Financial experts argue that saving culture can reduce poverty levels and build a strong foundation for the economic growth. However, many Kenyans are hardly money savers. Instead, we are in an endless sort of completion chain in a quest to posses what our colleagues have, a sort of a rat race. We highlight pointers to successful saving habits today.
- Pay yourself first.
In most cases when you get your salary the first thing you do is to pay your debts, rent and save the remaining amount. However, this is not the right way to save. Pay yourself first. The first thing you should do after you are paid is to deduct the standard recommended saving amount, say 10% of your salary. Then, you can pay other bills with the remaining amount.
For those who are working in the informal sector, the same rule applies; you should begin by saving 10% of your profit. Someone may ask what about those who are earning less and have many financial responsibilities, what do you do? It’s all about financial discipline. When you were not employed, life still moved on. It is all about squeezing yourself for a better course in future.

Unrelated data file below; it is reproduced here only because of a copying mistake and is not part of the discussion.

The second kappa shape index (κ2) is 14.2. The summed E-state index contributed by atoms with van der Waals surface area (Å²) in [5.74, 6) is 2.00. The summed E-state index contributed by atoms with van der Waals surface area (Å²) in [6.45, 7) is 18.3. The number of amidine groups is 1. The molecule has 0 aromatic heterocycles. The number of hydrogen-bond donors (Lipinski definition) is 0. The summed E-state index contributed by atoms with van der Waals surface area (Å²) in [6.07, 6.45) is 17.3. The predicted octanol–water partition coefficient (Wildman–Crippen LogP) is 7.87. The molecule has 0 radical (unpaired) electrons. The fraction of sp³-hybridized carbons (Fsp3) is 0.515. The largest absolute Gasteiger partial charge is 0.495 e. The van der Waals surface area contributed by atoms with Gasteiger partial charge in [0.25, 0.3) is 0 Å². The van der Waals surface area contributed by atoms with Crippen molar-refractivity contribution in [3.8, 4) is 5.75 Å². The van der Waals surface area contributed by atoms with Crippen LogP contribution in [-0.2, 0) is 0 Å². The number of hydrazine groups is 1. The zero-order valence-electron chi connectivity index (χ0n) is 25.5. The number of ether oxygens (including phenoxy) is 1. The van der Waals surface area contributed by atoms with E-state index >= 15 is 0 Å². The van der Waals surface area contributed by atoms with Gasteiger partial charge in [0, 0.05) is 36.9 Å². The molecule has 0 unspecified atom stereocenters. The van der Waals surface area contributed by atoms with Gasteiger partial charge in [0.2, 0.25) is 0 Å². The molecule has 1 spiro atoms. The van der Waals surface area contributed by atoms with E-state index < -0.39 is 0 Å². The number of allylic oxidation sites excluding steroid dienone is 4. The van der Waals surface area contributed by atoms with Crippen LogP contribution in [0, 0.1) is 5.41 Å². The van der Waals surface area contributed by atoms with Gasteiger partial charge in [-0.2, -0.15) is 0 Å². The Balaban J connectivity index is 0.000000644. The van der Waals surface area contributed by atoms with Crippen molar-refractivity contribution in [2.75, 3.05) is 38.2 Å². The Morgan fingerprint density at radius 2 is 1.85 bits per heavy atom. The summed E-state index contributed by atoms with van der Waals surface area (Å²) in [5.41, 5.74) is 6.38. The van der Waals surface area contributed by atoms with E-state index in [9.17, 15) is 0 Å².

- Draw a real budget.
Most people hardly draw a realistic budget. We in most cases write down only the major spending ignoring the minor ones that at the end of the day stretch our financial muscle. In this case, you need to draw a comprehensive budget and stick by it.
Remember to evaluate it at the end of every month. Do away with unnecessary necessities and remain with basic ones. If you don’t plan on your finances, you’ll always find unnecessary expenditure crippling in your priority list.
- Live within your means.
Mwerevu hujikuna penye mkono wake unafika.
It is very interesting how many people in their 20s live a life of competition and excessive expenditures. They are busy, buying cars, living in posh rented apartments and taking vocational trips characterized by extravagant spending. Most people fall victim of this factor and saving is the last thing they ever think about. Many of these stylish lifestyles are funded by loans and mortgages. You should not borrow money to buy a car simply because your colleagues own one. If your income isn’t sufficient to buy a car, you can forgo it or save for it.